The Robie House has faced many of the same restoration challenges as the Martin House, including procurement of appropriate reproduction building materials. For example, the Preservation Trust's search for replacement Roman brick led them to the same source as the Martin House: Belden Brick of Ohio, who produced a red Roman brick for Robie, and a golden variety for Martin. With many parallels of both design history and restoration, this should be an interesting presentation on the preservation of our si
ster site in Chicago.

For more information on the history and restoration of the Robie House, visit the Preservation Trust's web pages for the site.

Thursday, May 7, 2009

Wright "Bookends" the Empire State

Wright's "Buffalo Venture" - the Larkin Building, Martin House complex and Graycliff - will enjoy some major national media coverage in the latest issue of Newsweek (May 18) with the article "The Goodbye Swirl" by Cathleen McGuigan. McGuigan's point of departure is the celebration of Wright's Guggenheim Museum in New York City with the opening of its 50th anniversary Wright retrospective, "Frank Lloyd Wright: From Within Outward" (opens May 15th and runs through August 23).

The article echoes what the founders of the Martin House Restoration Corporation have long held: that major Wright buildings "bookend" New York State, with the Martin House on the west and the Guggenheim on the east. Wright icons, from two different phases of his long career, await visitors on opposite ends of the Thruway. The only other Wright buildings in the state are the E. E. Boynton House of Rochester, 1908, and The Usonia development near Pleasantville (Westchester County), begun circa 1947.

But the article hinges on Wright's first great commercial design: the Larkin Administration building, which McGuigan cites as the beginning of Wright's career on the national stage. The Guggenheim, of course, was Wright's last built work, not yet finished at the time of Wright's death in 1959 and one of his most radical experiments in re-defining architectural space.

Buffalo may never pursue citizens' periodic calls to rebuild the Larkin building (and that's probably for the best), but it is rallying around the preservation of the great Wright houses that remain. And the Guggenheim, fresh from a recent face lift, is celebrating Wright a half century after its audacious, spiraling space was completed.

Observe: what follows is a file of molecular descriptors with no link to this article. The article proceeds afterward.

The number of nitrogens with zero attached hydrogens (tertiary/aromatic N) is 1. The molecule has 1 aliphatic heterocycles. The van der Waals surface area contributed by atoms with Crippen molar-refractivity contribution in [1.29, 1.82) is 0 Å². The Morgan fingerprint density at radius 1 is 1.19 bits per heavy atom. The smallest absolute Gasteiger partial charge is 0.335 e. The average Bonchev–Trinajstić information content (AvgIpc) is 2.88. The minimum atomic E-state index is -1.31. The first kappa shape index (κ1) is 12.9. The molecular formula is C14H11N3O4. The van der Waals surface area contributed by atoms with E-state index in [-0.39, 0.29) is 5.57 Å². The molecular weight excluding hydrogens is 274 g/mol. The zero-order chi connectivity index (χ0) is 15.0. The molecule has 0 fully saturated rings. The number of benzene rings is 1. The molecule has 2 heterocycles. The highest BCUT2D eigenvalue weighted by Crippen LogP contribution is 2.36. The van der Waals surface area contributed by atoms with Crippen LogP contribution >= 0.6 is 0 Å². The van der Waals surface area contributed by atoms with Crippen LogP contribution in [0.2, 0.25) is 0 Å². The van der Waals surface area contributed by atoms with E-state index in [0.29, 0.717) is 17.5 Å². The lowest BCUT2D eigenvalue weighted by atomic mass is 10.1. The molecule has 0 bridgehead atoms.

"Spring" Fever

The exacting reproduction of "Spring," the Richard Bock sculpture that once adorned the east lawn of the Martin House, has been completed by Skylight Studios of Woburn, MA (the same artisans who produced our cast of Nike), and the cast will soon be delivered to Buffalo. Here's a sneak preview of a detail of the sculpture:

The piece will be installed in its original location - on the northeast garden wall coping - soon after delivery. Stay tuned for more detail on the debut of "Spring" in Buffalo ("Early Summer" just doesn't have the same ring, now does it?)

Friday, May 1, 2009

Everyone's Martin House

Economic slump, downturn or recession. Call it what you will, this economic climate has affected businesses, consumers and not-for-profits alike, producing a wave of belt-tightening and scaling back.

Not-for-profits may fare no better or worse than their for-profit counterparts in the midst of this crisis, but they do face a unique convergence of factors, some more obvious than others. At the same time that wages and "disposable" income may be shrinking and limiting casual audience support of cultural attractions like the Martin House, major donors to these same culturals are feeling the pinch and making hard choices about what to support - and at what level. More indirectly (but still significantly) ancillary funding for restoration, collections research and care, and educational activities from traditional sources such as the New York State Council on the Arts dries up rather quickly when budgets are in turmoil on the state or federal level. The Albright-Knox Art Gallery announced its plan recently to freeze hiring, curtail staff travel and close the gallery entirely for a week in May to help balance its budget. On all levels, support for cultural institutions is often the first thing to go when times are tough, and previous levels of support are o
ften not re-established when the economy does improve.

So, by now you're asking, "what can I do to help the Martin House continue its restoration efforts and current level of public programming?" Here's a short list - suitable for putting on the fridge for easy reference:
  • Take a tour of the Martin House complex. If you haven't been since March 2009, you're in for a treat: our new Visitor Center, the Greatbatch Pavilion, adds a whole new dimension to the visitor experience.
  • Buy something in our Wisteria Museum Shop. There are lots of great new items this spring, and it's the perfect place to pick up something distinctive for the mom, dad, grad, bride or groom on your list.
  • Renew - or initiate - a membership; our Martin House Associates program comes with an array of great benefits, and your annual membership is a great way to help support YOUR Martin House.
  • Buy a ticket or two to one of our upcoming lectures, concerts or other special events.
  • Slip a five, ten or twenty spot into the beautiful new donation box in the Greatbatch Pavilion - there's nothing like the archival-quality look of money under pristine plexiglass!
  • Continue to share your time and talents with the MHRC as a Martin House Volunteer...
Remember the Rosie the Riveter campaign during the War effort? Well, we may not be at war with Wall Street or the Federal Reserve, but all the same, keep this in mind: when the Martin House Volunteers put their minds to it, WE CAN DO IT!